3 Stages of Hospital and Physician Practice Integration

It should not be surprising that the realignment of the industry, merging formerly competing entities, has not been a smooth course. Participants in integration efforts — whether from physician practices or from hospital administrations, experience significant and unanticipated difficulty in effectively merging previously separate organizations. Integrating entities uniformly reported a cadence to the integration process that can be characterized in stages.  

First stage: The transaction

The first stage of integration is the transaction, and for the last several years — the focus of our efforts. In the transaction stage, typically, the hospital purchases some or all aspects of the practice and enters into either employment agreements or professional service agreements with the physicians. The transaction stage, like all negotiations, require vast (and distracting) attention from all participants, is often conflicted and certainly always emotional. The transaction stage is often long and mismatched in resources available to apply to it — where the hospital typically has many staff and outside consultants, attorneys and valuation firms working on its behalf. The practice usually has the practice administrator and management team, often supplemented by outside legal counsel, but rarely additional resources to supplement the efforts required. 

Second stage: Cultural integration

The second stage of integration is, surely, cultural integration. Although there are anecdotal examples of purposeful, well-orchestrated integration of the newly acquired practice into the hospital system and the easy development of shared financial and other data, most practice on-boarding and cultural integration efforts have been less-than-optimally executed. The cultural integration often is two-fold. Not only does the hospital culture and the practice culture need to integrate, but often times cultural integration includes multiple physician groups who additionally must integrate with each other in addition to integrating with the hospital. In cardiovascular, as an example, often multiple cardiovascular specialties (cardiology, cardiothoracic surgery and vascular surgery) and multiple cardiovascular physician groups are simultaneously integrating; many of whom were direct competitors prior to the integration.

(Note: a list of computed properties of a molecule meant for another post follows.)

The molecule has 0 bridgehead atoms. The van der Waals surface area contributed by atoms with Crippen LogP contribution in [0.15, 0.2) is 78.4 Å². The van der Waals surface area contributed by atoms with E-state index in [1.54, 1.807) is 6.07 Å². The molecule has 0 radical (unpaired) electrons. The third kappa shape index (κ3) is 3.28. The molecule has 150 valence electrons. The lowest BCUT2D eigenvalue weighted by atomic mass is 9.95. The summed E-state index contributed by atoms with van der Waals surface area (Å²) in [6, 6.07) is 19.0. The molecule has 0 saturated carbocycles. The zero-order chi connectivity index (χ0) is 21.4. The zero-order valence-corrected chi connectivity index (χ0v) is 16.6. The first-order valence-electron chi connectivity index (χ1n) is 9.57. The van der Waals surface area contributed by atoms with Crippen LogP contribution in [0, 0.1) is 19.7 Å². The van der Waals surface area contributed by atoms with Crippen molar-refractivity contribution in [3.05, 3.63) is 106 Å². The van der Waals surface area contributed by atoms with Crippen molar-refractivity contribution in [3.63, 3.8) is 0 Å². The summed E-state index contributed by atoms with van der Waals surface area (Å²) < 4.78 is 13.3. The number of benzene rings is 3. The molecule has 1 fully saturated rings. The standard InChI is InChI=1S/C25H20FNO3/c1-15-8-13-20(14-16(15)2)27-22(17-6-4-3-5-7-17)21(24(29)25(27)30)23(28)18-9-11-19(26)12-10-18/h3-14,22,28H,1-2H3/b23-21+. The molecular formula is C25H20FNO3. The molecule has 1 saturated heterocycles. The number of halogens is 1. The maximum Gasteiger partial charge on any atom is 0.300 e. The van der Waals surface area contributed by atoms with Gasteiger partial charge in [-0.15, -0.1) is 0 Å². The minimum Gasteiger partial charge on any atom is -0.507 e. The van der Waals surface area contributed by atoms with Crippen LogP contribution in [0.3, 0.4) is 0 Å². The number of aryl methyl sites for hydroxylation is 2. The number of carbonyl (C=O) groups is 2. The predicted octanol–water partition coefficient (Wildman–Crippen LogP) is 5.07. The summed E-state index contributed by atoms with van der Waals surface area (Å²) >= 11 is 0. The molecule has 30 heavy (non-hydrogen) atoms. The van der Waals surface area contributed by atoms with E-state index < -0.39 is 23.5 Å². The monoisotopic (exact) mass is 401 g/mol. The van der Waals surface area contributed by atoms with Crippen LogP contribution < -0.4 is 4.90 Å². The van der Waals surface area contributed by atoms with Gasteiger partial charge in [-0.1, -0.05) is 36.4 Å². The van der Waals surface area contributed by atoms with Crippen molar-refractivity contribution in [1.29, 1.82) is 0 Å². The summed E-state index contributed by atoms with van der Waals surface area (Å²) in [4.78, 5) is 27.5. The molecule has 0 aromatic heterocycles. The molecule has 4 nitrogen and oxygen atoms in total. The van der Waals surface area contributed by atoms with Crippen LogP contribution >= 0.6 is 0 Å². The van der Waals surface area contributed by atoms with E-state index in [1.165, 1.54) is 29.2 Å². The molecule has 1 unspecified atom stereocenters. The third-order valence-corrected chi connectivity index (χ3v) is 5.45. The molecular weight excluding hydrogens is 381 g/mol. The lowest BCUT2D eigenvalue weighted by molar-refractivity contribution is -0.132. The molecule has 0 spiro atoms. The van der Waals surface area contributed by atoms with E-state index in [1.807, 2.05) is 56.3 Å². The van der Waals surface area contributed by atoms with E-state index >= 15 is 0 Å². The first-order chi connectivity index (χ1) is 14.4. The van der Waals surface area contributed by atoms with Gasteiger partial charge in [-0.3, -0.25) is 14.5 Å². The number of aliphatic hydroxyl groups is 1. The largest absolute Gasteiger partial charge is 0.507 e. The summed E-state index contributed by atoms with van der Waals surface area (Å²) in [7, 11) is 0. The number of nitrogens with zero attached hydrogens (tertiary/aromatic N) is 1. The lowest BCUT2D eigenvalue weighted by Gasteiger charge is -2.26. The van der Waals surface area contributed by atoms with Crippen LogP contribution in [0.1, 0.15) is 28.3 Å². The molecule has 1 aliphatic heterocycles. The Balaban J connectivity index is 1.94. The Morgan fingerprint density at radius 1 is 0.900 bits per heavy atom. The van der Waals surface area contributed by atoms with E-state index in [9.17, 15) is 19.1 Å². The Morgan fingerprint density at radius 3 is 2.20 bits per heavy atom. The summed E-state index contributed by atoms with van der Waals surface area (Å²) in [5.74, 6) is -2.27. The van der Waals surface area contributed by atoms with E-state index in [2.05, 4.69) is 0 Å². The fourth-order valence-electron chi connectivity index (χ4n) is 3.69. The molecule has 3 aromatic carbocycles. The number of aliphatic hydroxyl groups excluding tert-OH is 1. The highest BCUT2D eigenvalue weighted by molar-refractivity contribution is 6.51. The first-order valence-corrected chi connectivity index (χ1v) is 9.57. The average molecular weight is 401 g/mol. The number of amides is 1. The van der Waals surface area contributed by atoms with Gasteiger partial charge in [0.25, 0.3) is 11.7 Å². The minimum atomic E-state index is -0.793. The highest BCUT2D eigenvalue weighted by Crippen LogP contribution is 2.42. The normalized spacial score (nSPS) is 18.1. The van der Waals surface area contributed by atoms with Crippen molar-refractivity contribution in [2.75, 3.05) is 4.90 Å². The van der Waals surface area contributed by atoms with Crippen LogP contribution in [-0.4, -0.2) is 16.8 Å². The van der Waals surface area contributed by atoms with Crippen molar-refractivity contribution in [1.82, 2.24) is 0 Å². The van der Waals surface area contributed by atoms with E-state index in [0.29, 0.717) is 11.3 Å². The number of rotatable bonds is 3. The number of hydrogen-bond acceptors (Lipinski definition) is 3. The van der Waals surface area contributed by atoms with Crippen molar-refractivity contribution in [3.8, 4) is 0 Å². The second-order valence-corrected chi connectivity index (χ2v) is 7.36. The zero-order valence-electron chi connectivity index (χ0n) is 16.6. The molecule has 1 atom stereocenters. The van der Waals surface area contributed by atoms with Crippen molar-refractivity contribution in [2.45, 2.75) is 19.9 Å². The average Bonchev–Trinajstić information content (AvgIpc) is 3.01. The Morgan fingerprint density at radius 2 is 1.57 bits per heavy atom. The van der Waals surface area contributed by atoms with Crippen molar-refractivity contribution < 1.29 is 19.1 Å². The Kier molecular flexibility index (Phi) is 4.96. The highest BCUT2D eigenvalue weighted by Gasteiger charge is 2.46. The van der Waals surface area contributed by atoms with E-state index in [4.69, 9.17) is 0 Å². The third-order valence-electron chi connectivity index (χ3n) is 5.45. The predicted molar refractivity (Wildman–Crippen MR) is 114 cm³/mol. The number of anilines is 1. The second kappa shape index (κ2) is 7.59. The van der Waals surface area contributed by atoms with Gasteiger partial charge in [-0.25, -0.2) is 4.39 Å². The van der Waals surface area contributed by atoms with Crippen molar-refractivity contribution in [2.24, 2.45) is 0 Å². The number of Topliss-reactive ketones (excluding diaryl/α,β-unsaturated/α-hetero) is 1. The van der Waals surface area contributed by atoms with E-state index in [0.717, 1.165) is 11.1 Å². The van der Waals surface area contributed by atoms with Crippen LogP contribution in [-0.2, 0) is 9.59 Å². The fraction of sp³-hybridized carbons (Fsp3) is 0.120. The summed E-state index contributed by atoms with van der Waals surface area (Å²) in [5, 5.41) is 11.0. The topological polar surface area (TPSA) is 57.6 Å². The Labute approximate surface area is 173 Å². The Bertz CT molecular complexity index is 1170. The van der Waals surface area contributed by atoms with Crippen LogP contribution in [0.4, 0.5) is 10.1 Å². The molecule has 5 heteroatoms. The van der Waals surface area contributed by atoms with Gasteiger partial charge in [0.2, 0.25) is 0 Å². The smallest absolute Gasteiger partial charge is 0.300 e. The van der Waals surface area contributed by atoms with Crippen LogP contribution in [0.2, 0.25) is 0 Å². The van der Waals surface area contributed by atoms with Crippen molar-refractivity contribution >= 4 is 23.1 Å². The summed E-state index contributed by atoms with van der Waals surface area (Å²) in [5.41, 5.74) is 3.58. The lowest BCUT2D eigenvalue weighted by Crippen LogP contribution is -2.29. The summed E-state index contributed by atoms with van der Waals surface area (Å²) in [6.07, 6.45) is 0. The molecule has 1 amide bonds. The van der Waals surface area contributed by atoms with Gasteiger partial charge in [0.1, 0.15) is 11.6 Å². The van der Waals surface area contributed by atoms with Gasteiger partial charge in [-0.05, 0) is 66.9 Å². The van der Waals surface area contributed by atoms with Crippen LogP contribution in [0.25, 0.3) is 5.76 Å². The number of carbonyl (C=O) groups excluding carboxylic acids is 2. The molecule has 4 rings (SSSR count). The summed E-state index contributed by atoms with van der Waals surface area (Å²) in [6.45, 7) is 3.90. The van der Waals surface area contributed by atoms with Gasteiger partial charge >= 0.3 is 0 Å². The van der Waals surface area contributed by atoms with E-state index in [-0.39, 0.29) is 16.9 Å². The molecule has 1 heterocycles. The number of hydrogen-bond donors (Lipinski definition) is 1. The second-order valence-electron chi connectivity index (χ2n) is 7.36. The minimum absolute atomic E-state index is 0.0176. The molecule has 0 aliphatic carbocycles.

Cultural integration is also dominated by the lack of integrated management and data integration. Significant differences in accounting practices, a lack of common language in billing/coding and finance, flexibility and transparency of systems and lack of involvement by department level managers all contribute to often clunky and conflicted initial interactions. Physicians and practice leaders lack of experience in the hospital management structure and approach to problems are often perceived as pushy and beyond scope and authority. These same leaders, accustomed to having management control feel a lack of control and acceptance, are often forgotten in the process. These realities often lead to key leaders feeling diminished, not considered and without the necessary tools to perform their jobs. Pragmatic issues such as fragmented data systems and lack of access to systems and data extending in both directions, coupled with a belief by hospital and practice leaders alike that if only the other would operate as they operate, the organization would be more successful!  

Early integrations have taught us that purposeful on-boarding and reorganization of leadership, management and staff roles and responsibilities is not only recommended, but crucial to the new, integrated entity's ability to create value. Successful integrations have taught us that despite the vast differences in the organizations and the people that run them, the multiple perspectives available in each — when combined — is a powerful deployment and capable of delivering the promises for which the integration was initially pursued. Our best learning in cultural integration is knowing that integrating isn't a transaction. Instead, achieving integration takes vision and time to resolve both the physical barriers of system and data integration and, more importantly, the time to resolve the leadership and management barriers therein incorporated.

Third stage: Creating value

The third stage of integration is creating value. Only post transaction, given the structure of the integrated relationship and cultural integration, can the hospital and physician organization truly align and perform as an integrated unit. Creating value in the integration is done by empowering the combined governance infrastructure with measured and defined authority, responsibility and accountability to operate, with the charge to improve the quality, operations, financial and market performance of the combined scope of services.

Suzette Jaskie is president of MedAxiom Consulting and the executive vice-president of MedAxiom. Ms. Jaskie was the CEO of West Michigan Heart and Wisconsin Heart and Vascular in Milwaukee prior to her current position. She also previously served as the executive director of the Frederick Meijer Heart and Vascular Institute, for Spectrum Health System in Grand Rapids, Mich., that governs and manages the cardiovascular service line for the regional health system. Ms. Jaskie has a master's degree in business administration from the University of Hartford and a bachelor's of science degree from the University of Wisconsin.

More Articles on Integration:

4 Contemporary Issues in Hospital, Physician-Practice Integration
The Cardiovascular Service Line Approach: Creating Value in Organization Structure

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